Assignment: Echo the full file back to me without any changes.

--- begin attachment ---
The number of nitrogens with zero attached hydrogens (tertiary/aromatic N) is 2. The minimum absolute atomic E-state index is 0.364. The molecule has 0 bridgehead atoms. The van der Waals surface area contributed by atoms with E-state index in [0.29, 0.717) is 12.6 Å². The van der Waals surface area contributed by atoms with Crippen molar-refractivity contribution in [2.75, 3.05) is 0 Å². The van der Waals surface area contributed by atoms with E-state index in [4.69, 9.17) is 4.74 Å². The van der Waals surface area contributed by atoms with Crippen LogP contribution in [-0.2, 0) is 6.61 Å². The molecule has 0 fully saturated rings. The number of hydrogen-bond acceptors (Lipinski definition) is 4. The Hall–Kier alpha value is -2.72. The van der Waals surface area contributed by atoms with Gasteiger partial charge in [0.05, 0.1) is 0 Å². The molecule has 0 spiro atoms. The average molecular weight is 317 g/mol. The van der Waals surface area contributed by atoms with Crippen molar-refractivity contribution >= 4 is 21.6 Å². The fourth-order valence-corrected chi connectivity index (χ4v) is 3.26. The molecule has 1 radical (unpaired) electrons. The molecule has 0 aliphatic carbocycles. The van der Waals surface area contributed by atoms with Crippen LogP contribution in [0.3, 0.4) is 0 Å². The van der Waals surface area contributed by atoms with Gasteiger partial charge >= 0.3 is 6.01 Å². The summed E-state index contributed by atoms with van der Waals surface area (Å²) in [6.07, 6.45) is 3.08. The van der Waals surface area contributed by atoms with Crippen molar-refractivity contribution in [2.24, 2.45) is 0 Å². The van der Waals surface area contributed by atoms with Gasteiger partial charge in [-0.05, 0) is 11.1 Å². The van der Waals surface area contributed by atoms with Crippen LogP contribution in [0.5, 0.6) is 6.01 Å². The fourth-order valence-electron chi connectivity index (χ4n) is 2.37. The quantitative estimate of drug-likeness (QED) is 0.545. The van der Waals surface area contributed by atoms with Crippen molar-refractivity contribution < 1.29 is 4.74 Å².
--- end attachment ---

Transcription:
The number of nitrogens with zero attached hydrogens (tertiary/aromatic N) is 2. The minimum absolute atomic E-state index is 0.364. The molecule has 0 bridgehead atoms. The van der Waals surface area contributed by atoms with E-state index in [0.29, 0.717) is 12.6 Å². The van der Waals surface area contributed by atoms with Crippen molar-refractivity contribution in [2.75, 3.05) is 0 Å². The van der Waals surface area contributed by atoms with E-state index in [4.69, 9.17) is 4.74 Å². The van der Waals surface area contributed by atoms with Crippen LogP contribution in [-0.2, 0) is 6.61 Å². The molecule has 0 fully saturated rings. The number of hydrogen-bond acceptors (Lipinski definition) is 4. The Hall–Kier alpha value is -2.72. The van der Waals surface area contributed by atoms with Gasteiger partial charge in [0.05, 0.1) is 0 Å². The molecule has 0 spiro atoms. The average molecular weight is 317 g/mol. The van der Waals surface area contributed by atoms with Crippen molar-refractivity contribution >= 4 is 21.6 Å². The fourth-order valence-corrected chi connectivity index (χ4v) is 3.26. The molecule has 1 radical (unpaired) electrons. The molecule has 0 aliphatic carbocycles. The van der Waals surface area contributed by atoms with Crippen LogP contribution in [0.3, 0.4) is 0 Å². The van der Waals surface area contributed by atoms with Gasteiger partial charge >= 0.3 is 6.01 Å². The summed E-state index contributed by atoms with van der Waals surface area (Å²) in [6.07, 6.45) is 3.08. The van der Waals surface area contributed by atoms with Crippen molar-refractivity contribution in [2.24, 2.45) is 0 Å². The van der Waals surface area contributed by atoms with Gasteiger partial charge in [-0.05, 0) is 11.1 Å². The van der Waals surface area contributed by atoms with Crippen LogP contribution in [0.5, 0.6) is 6.01 Å². The fourth-order valence-electron chi connectivity index (χ4n) is 2.37. The quantitative estimate of drug-likeness (QED) is 0.545. The van der Waals surface area contributed by atoms with Crippen molar-refractivity contribution < 1.29 is 4.74 Å².